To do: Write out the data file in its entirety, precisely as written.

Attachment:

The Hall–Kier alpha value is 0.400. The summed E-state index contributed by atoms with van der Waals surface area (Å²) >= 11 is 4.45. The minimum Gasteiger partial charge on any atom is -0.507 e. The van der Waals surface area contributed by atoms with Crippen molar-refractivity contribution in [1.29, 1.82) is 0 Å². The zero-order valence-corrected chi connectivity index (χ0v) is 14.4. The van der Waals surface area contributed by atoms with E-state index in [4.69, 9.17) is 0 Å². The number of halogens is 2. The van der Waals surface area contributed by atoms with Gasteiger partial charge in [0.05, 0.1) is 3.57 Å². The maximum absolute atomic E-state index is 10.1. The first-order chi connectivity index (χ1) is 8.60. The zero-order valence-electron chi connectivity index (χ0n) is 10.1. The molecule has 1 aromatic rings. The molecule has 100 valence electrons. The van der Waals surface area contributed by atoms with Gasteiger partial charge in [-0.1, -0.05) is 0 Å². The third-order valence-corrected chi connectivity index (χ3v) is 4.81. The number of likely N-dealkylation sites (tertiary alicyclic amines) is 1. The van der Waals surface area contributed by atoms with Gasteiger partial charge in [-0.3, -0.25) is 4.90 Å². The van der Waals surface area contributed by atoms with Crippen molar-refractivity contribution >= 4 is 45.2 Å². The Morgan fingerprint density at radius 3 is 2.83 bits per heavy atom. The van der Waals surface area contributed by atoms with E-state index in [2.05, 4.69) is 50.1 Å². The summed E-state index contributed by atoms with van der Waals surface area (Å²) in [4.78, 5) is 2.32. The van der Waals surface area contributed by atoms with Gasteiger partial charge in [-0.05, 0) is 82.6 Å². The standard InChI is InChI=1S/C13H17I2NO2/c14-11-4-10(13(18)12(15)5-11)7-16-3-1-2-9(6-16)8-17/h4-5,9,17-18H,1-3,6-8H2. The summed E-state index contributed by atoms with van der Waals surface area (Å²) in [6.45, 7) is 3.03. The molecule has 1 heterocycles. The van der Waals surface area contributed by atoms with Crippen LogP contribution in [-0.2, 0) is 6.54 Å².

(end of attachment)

The Hall–Kier alpha value is 0.400. The summed E-state index contributed by atoms with van der Waals surface area (Å²) >= 11 is 4.45. The minimum Gasteiger partial charge on any atom is -0.507 e. The van der Waals surface area contributed by atoms with Crippen molar-refractivity contribution in [1.29, 1.82) is 0 Å². The zero-order valence-corrected chi connectivity index (χ0v) is 14.4. The van der Waals surface area contributed by atoms with E-state index in [4.69, 9.17) is 0 Å². The number of halogens is 2. The van der Waals surface area contributed by atoms with Gasteiger partial charge in [0.05, 0.1) is 3.57 Å². The maximum absolute atomic E-state index is 10.1. The first-order chi connectivity index (χ1) is 8.60. The zero-order valence-electron chi connectivity index (χ0n) is 10.1. The molecule has 1 aromatic rings. The molecule has 100 valence electrons. The van der Waals surface area contributed by atoms with Gasteiger partial charge in [-0.1, -0.05) is 0 Å². The third-order valence-corrected chi connectivity index (χ3v) is 4.81. The number of likely N-dealkylation sites (tertiary alicyclic amines) is 1. The van der Waals surface area contributed by atoms with Gasteiger partial charge in [-0.3, -0.25) is 4.90 Å². The van der Waals surface area contributed by atoms with Crippen molar-refractivity contribution >= 4 is 45.2 Å². The Morgan fingerprint density at radius 3 is 2.83 bits per heavy atom. The van der Waals surface area contributed by atoms with E-state index in [2.05, 4.69) is 50.1 Å². The summed E-state index contributed by atoms with van der Waals surface area (Å²) in [4.78, 5) is 2.32. The van der Waals surface area contributed by atoms with Gasteiger partial charge in [-0.05, 0) is 82.6 Å². The standard InChI is InChI=1S/C13H17I2NO2/c14-11-4-10(13(18)12(15)5-11)7-16-3-1-2-9(6-16)8-17/h4-5,9,17-18H,1-3,6-8H2. The summed E-state index contributed by atoms with van der Waals surface area (Å²) in [6.45, 7) is 3.03. The molecule has 1 heterocycles. The van der Waals surface area contributed by atoms with Crippen LogP contribution in [-0.2, 0) is 6.54 Å².